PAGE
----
Sunday Notes: The Orioles Newest Pitcher Evokes Emerson, Lake & Palmer

Fans of prog rock are well familiar with Emerson, Lake & Palmer’s “Karn Evil 9.” The song, which is on the seminal 1973 album Brain Salad Surgery, includes the line, “Welcome back my friends, to the show that never ends.” Nearly 30 minutes long, Karn Evil 9 has been described, thematically speaking, as a battle between humans and computers.

Which brings us to the first major league free agent signed by the Orioles new-and-geeky front office regime. On Thursday, Mike Elias, Sig Mejdal and Co. welcomed Nate Karns back to The Show, inking him to a reported $800,000, one-year deal.

Karns has been a good pitcher when healthy. He hasn’t been healthy very often. The righty had labrum surgery back in 2010, and more recently he’s had thoracic outlet surgery and elbow issues. He didn’t pitch at all in 2018, and in 2017 he was limited to just 45-and-a-third innings. In the two years preceding the more recent of those, ahem, evil injuries, he showed plenty of promise. Pitching with Tampa Bay and Seattle, he went 13-7 with a 4.25 ERA and a 4.17 FIP.

My colleague Rain Watt will have more on Karns’s comeback tomorrow, so I’ll keep the rest of this look contained to the 31-year-old’s curveball. It’s his primary secondary, and a pitch he refined while going through a shoulder program after having his labrum repaired.

“Before, I’d always thought it was about spinning the ball out of my hand,” Karns told me last year. “It basically went to, ‘Let’s change this concept to thinking about my wrist and the flat portion of the back side of my hand.’ Rather than trying to spin it with my fingertips, I stared thinking of it as trying to chop — like a karate chop — when I’m throwing my curveball.”

Another analogy Karns brought up was shaking a hand. While he wasn’t 100 percent certain — this was no elephant’s-memory moment — he recalled seeing a video where Clayton Kershaw cited that particular thought process.

He also made a physical adjustment. Reflecting back on the grip used by Eric Surkamp back when they were teammates at Texas Tech, Karns began throwing a one-finger spiked curveball. There was trial and error involved, but in time he realized that he could “spin it better with one finger than with two.”

Karns also told me that video technology had been serving as an important tool — high-speed cameras allowing him to monitor his wrist angle and how the ball is spinning off his fingers. Assuming he can stay healthy, that will continue unabated in Baltimore. The humans now populating the Orioles front office don’t do battle with computers and machines; they work with them hand-in-hand.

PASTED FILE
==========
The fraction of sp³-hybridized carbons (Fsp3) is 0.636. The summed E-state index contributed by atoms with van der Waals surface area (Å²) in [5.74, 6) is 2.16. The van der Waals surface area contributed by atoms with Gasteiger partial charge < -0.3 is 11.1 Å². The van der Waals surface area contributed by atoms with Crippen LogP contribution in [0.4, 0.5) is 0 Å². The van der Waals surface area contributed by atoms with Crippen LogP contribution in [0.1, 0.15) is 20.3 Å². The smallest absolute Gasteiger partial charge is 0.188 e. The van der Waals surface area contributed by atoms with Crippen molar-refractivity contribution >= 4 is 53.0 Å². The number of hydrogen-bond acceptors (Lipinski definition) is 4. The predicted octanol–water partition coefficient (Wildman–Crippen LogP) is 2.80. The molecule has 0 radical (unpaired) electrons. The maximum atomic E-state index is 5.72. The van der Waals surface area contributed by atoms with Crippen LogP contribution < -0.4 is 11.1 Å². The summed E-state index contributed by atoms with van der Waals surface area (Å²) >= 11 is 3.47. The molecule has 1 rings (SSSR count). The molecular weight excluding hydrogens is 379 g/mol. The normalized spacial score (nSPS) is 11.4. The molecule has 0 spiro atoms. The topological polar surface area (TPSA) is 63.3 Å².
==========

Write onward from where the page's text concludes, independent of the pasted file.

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Brandon Guyer is known for reaching base the hard way. The former Rays and Indians outfielder has jogged to first 85 times via a HBP in fewer than 1,500 at bats. The team that inked him to a free agent contract earlier this week is well aware of that proclivity. White Sox pitchers have plunked Guyer 12 times, the second-highest total of any staff. Only the crimson-colored Sox (a baker’s dozen) have done so more often.

His overall numbers versus Chicago’s South Side squad stand out. Guyer has slashed .311/.431/.500 in 110 plate appearances, and his OPS is especially eye-catching. It’s more than 200 points north of his .727 career mark, and the highest he’s put up against any team (minimum 30 PAs).

His right-handed stroke stands out for its compactness. Late last season, he described it to me as “a short, cut-myself-off kind of swing.” Stretching back to Little League, that’s what it’s always been. He’s worked to refine it over the years, but “at the end of the day, your swing is your swing.”

Power has never been Guyer’s forte — he has 32 career home runs and a .388 slugging percentage — and the aforementioned cutting off plays a part in that.

“I think my swing can go both ways,” said Guyer, who cited Chase Utley and Jayson Werth as hitters with short follow-throughs. “It can help me be short and quick to the ball on the inside, but it can also hurt me. If I’m not getting through the ball, I’m not able to drive it.”

The message he’s received most often from hitting coaches?

“Through the ball,” repeated Guyer. “Through the ball. It’s kind of like imagining my right hand punching through, rather than cutting off. It’s about getting enough extension.”

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RANDOM HITTER-PITCHER MATCHUPS

Ralph Glaze went 0 for 4 against Fred Glade.

Goldie Rapp went 0 for 4 against Epp Sell.

Kiddo Davis went 0 for 4 against Buck Marrow.

Shanty Hogan went 0 for 4 against Russ Van Atta.

Terrmel Sledge went 0 for 4 against Manny Corpas.

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I’m not in favor of the proposed rule change where a pitcher would need to face at least three batters, barring injury or the end of an inning. Much like banning shifts — i.e. dictating where fielders can be positioned — this strikes me as an unnecessary doing away with a strategic option that has existed for 100-plus years. That said, I have an idea regarding how the rule should be written, if it were to be put into place:

I’d propose that a pitcher be allowed to face fewer than three batters if he remains in the game. In other words, a lefty could come in to face a lefty, then move to another position for the next batter(s). A manager would thus retain the option of going lefty-righty-lefty if he were willing to sacrifice a position player and accept the risk of a pitcher playing, say, first base or left field. This is, of course, something we’ve seen happen a handful of times over the years under the current rules.

Pace-of-game is the primary driver behind the three-batter-minimum proposal, but while the above would still entail mid-inning pitching changes, they would be somewhat shorter in duration — especially if the pitcher-turned-temporary-fielder isn’t allowed warmup pitches upon returning to the mound. Moreover, this is a stratagem that would seldom happen.

Or maybe it would. Could an emergence of two-way players such as Tampa Bay Rays prospect Brendan McKay make this type of move almost commonplace in the years to come? It would be fun to see.

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Which pitchers have the most career appearances in which they faced just one batter? What about two batters? Glad you asked. Thanks to FanGraphs number-cruncher-supreme Sean Dolinar, here are the short lists for each: